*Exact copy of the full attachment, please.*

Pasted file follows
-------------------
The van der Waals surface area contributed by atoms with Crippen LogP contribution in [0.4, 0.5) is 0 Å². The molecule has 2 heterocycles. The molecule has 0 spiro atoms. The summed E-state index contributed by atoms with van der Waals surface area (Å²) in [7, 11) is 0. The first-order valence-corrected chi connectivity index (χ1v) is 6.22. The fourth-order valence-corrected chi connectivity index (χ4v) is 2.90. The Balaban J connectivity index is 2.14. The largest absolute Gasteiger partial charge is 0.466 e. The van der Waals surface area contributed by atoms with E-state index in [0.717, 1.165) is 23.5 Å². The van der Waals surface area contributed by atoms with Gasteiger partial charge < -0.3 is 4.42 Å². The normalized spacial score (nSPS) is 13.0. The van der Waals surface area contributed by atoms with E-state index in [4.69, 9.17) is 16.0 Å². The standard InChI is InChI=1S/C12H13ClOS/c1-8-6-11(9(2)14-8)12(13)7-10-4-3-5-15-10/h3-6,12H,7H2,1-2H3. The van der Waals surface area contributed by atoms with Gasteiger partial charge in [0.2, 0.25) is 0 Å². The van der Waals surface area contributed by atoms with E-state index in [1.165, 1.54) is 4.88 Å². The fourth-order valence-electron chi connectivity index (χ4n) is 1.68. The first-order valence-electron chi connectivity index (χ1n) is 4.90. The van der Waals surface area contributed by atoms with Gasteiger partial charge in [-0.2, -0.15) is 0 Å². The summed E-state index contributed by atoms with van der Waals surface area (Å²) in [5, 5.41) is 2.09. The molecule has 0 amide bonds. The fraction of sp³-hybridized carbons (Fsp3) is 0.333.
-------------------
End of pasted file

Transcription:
The van der Waals surface area contributed by atoms with Crippen LogP contribution in [0.4, 0.5) is 0 Å². The molecule has 2 heterocycles. The molecule has 0 spiro atoms. The summed E-state index contributed by atoms with van der Waals surface area (Å²) in [7, 11) is 0. The first-order valence-corrected chi connectivity index (χ1v) is 6.22. The fourth-order valence-corrected chi connectivity index (χ4v) is 2.90. The Balaban J connectivity index is 2.14. The largest absolute Gasteiger partial charge is 0.466 e. The van der Waals surface area contributed by atoms with E-state index in [0.717, 1.165) is 23.5 Å². The van der Waals surface area contributed by atoms with Gasteiger partial charge < -0.3 is 4.42 Å². The normalized spacial score (nSPS) is 13.0. The van der Waals surface area contributed by atoms with E-state index in [4.69, 9.17) is 16.0 Å². The standard InChI is InChI=1S/C12H13ClOS/c1-8-6-11(9(2)14-8)12(13)7-10-4-3-5-15-10/h3-6,12H,7H2,1-2H3. The van der Waals surface area contributed by atoms with Gasteiger partial charge in [0.2, 0.25) is 0 Å². The van der Waals surface area contributed by atoms with E-state index in [1.165, 1.54) is 4.88 Å². The fourth-order valence-electron chi connectivity index (χ4n) is 1.68. The first-order valence-electron chi connectivity index (χ1n) is 4.90. The van der Waals surface area contributed by atoms with Gasteiger partial charge in [-0.2, -0.15) is 0 Å². The summed E-state index contributed by atoms with van der Waals surface area (Å²) in [5, 5.41) is 2.09. The molecule has 0 amide bonds. The fraction of sp³-hybridized carbons (Fsp3) is 0.333.